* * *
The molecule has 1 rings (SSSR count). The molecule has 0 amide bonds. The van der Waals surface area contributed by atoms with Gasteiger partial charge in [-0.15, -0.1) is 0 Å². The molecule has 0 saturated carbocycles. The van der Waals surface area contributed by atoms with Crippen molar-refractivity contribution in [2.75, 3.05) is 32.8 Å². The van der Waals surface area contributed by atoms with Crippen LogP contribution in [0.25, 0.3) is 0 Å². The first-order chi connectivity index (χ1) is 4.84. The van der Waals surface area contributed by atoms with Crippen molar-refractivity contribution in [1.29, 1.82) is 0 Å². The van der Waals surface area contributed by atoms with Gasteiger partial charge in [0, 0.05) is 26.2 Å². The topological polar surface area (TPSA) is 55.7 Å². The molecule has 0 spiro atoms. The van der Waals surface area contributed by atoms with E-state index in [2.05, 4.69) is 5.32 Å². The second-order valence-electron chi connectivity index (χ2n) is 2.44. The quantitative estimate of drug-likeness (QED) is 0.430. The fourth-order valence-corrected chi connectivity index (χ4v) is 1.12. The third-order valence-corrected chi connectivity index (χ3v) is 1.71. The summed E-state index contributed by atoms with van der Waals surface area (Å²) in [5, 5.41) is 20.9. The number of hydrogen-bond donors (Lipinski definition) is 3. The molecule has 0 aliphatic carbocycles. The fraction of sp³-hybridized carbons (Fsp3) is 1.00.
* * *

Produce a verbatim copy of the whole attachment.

The molecule has 1 rings (SSSR count). The molecule has 0 amide bonds. The van der Waals surface area contributed by atoms with Gasteiger partial charge in [-0.15, -0.1) is 0 Å². The molecule has 0 saturated carbocycles. The van der Waals surface area contributed by atoms with Crippen molar-refractivity contribution in [2.75, 3.05) is 32.8 Å². The van der Waals surface area contributed by atoms with Crippen LogP contribution in [0.25, 0.3) is 0 Å². The first-order chi connectivity index (χ1) is 4.84. The van der Waals surface area contributed by atoms with Crippen molar-refractivity contribution in [1.29, 1.82) is 0 Å². The van der Waals surface area contributed by atoms with Gasteiger partial charge in [0, 0.05) is 26.2 Å². The topological polar surface area (TPSA) is 55.7 Å². The molecule has 0 spiro atoms. The van der Waals surface area contributed by atoms with E-state index in [2.05, 4.69) is 5.32 Å². The second-order valence-electron chi connectivity index (χ2n) is 2.44. The quantitative estimate of drug-likeness (QED) is 0.430. The fourth-order valence-corrected chi connectivity index (χ4v) is 1.12. The third-order valence-corrected chi connectivity index (χ3v) is 1.71. The summed E-state index contributed by atoms with van der Waals surface area (Å²) in [5, 5.41) is 20.9. The number of hydrogen-bond donors (Lipinski definition) is 3. The molecule has 0 aliphatic carbocycles. The fraction of sp³-hybridized carbons (Fsp3) is 1.00.